Good News, Bad News in WaPo's Sex-Related Scandal Comparison

Noel Sheppard's post earlier yesterday on the Washington Post's surprising column by Paul Farhi, “The Redder They Are, The Harder They Fall; Republicans More Damaged by Scandals," expressed justifiable surprise that the Post would even address such a topic.

After all, it is remarkable that the Post would run any story comparing the disparate treatment Democrats have received at the hands of the press and their constituencies as a result of sex-related scandalous behavior compared to their Republican counterparts.

But upon further review, as surprising as Farhi's effort is, when you group all of the people identified in Farhi's article into categories by party and how they were treated, you realize that Farhi glossed over important elements relating to Democrats who were (eventually) punished, and you note at least two very, very glaring omissions.

Here is how those mentioned in Farhi's article break down:

Republicans whose personal sex-related scandalous behavior was exposed who resigned or did not run for reelection: Mark Foley (Congress - 2006), Bob Livingston (Congress/Speaker of the House Designate - 1998), Bob Packwood (Senate - 1995).

Republicans who lost subsequent reelection races or who ended political campaigns when personal sex-related scandalous behavior was exposed: Thomas Evans (Congress - 1982, lost in 1982); Bill Crane (Congress - 1983, lost in 1984); Jack Ryan (IL Gubernatorial Candidate - 2004, dropped out).

Republicans whose political careers survived personal sex-related scandalous behavior: NONE.

Democrats whose personal sex-related scandalous behavior was exposed who resigned or did not run for reelection: Wayne Hays (Congress - 1976); Wilbur Mills (mid-1970s, forced out of Way and Means Committee chairmanship, but was re-elected by voters after scandal exposed; did not run for re-election after "relapse"). (Aside: The WaPo article gives the casual reader the impression tha Mills resigned from office, but he never did. He only resigned from Ways and Means.)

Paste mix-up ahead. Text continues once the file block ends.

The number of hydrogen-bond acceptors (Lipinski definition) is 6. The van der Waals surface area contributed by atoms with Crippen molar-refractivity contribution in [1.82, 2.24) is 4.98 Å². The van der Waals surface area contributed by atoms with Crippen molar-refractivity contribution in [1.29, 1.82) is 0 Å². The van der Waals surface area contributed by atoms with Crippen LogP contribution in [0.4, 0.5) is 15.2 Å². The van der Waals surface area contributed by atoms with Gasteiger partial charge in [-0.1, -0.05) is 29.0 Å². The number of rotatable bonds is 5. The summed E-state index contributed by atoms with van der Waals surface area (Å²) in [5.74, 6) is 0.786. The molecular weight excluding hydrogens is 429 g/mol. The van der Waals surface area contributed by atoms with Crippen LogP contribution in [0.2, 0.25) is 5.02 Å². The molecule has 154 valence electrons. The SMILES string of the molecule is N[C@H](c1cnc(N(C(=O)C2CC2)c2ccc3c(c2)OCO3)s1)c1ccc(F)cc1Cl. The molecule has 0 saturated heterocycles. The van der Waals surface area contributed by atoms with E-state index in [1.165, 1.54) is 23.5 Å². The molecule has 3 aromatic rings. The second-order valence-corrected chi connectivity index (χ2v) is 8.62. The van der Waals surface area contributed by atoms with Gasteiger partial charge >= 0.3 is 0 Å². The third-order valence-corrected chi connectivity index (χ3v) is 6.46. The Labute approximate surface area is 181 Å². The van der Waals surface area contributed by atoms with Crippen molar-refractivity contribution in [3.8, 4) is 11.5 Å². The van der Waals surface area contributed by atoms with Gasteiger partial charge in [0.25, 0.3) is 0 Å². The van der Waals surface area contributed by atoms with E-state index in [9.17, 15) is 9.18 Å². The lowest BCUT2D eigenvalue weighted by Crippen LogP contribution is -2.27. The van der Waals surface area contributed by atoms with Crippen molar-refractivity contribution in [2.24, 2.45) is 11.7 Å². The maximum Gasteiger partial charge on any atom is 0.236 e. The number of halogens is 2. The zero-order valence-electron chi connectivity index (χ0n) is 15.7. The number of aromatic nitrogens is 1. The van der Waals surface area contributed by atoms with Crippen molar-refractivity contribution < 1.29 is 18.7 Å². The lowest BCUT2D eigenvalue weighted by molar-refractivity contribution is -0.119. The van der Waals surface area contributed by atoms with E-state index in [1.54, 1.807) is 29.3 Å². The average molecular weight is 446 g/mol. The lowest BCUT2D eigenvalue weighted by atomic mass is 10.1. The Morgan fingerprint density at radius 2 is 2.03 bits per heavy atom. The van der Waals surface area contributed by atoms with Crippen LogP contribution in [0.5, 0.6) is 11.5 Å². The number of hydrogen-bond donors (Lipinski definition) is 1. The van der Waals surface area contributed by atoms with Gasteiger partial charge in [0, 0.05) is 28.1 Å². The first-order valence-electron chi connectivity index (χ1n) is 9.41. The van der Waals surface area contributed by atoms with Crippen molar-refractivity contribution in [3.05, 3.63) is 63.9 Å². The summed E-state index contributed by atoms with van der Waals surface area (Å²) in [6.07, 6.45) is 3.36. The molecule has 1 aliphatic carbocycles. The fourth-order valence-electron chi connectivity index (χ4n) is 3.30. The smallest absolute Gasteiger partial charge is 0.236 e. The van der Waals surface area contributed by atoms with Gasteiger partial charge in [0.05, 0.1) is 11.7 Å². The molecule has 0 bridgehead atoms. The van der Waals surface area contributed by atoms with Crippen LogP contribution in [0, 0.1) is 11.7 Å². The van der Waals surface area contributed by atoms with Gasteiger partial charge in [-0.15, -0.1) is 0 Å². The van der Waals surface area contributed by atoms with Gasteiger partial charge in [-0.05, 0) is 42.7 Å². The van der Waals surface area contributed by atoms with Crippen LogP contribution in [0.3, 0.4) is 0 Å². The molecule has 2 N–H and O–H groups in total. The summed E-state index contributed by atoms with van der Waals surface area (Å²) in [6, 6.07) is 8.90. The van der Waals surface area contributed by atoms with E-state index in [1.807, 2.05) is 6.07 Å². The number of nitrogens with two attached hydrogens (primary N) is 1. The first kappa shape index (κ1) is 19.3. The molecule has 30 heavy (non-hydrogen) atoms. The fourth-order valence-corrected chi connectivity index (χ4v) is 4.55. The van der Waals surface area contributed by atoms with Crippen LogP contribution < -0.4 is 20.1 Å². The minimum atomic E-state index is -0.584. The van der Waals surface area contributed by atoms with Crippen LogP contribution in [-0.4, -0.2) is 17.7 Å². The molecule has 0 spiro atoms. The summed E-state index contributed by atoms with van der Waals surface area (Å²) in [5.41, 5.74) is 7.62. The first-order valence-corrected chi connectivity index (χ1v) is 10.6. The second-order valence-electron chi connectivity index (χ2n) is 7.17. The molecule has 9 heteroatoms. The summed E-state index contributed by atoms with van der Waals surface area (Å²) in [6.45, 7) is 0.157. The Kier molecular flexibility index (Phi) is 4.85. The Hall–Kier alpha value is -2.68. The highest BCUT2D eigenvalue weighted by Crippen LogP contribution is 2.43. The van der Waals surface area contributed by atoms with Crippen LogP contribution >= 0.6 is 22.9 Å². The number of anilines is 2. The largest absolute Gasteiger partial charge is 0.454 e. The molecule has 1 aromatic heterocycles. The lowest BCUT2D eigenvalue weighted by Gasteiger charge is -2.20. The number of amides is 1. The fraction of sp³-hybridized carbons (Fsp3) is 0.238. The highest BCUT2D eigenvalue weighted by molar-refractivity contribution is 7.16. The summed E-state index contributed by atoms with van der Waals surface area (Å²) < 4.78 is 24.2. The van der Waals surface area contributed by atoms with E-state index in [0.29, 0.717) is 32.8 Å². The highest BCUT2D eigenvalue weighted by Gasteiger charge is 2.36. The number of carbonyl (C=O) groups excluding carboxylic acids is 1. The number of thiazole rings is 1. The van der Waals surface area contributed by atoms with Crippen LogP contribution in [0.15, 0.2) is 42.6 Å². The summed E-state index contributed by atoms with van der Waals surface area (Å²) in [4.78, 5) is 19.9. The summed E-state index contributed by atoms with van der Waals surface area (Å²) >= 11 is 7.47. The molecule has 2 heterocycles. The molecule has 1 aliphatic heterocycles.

Democrats who lost subsequent reelection race or who ended political campaigns when personal sex-related scandalous behavior was exposed: Gary Condit (Congress - 2002, but more because of his possible association with Chandra Levy's murder than the affair he may have had with her); Gary Hart (1988, but ONLY AFTER being rejected by New Hampshire primary voters).

Democrats whose political careers were uninterrupted despite personal sex-related scandalous behavior being exposed: Gary Studds (Congress - 1983; served until retirement in 1996); Barney Frank (Congress - 1985; still in Congress); Jim Bates (Congress - early 1990s; re-elected once); Bill Clinton (President - 1998-1999; despite impeachment for lying under oath and obstruction of justice, completed second presidential term).

Note that it has been more than 30 years since any Democrat has been forced to resign from office by his own party before actually being convicted of crime relating to personal sex-related scandalous behavior (Mills was asked to step down as Ways and Means Chairman, but he decided not to run for reelection after his "relapse"; Hays DID resign on September 1, 1976).

Not mentioned in the article (how convenient): Ted Kennedy (Senate - 1969; though obviously never proven, it is reasonable to believe, based on subsequent behavior, that he was having an affair with the drowned Mary Jo Kopechne); Mel Reynolds (Congress - 1995; resigned only AFTER he was convicted "on 12 counts of sexual assault, obstruction of justice and solicitation of child pornography").

So while it is some comfort that someone at the Post noted the glaring inconsistencies, its treatment was nowhere near as complete as it should have been. It also glosses over the fact that scandalized Democrats who left office, unlike Mark Foley, did so only after a great deal of kicking, screaming, and resistance.

Cross-posted, with some revisions, at BizzyBlog.com.

Tom Blumer
Tom Blumer
Tom Blumer is a contributing editor for NewsBusters.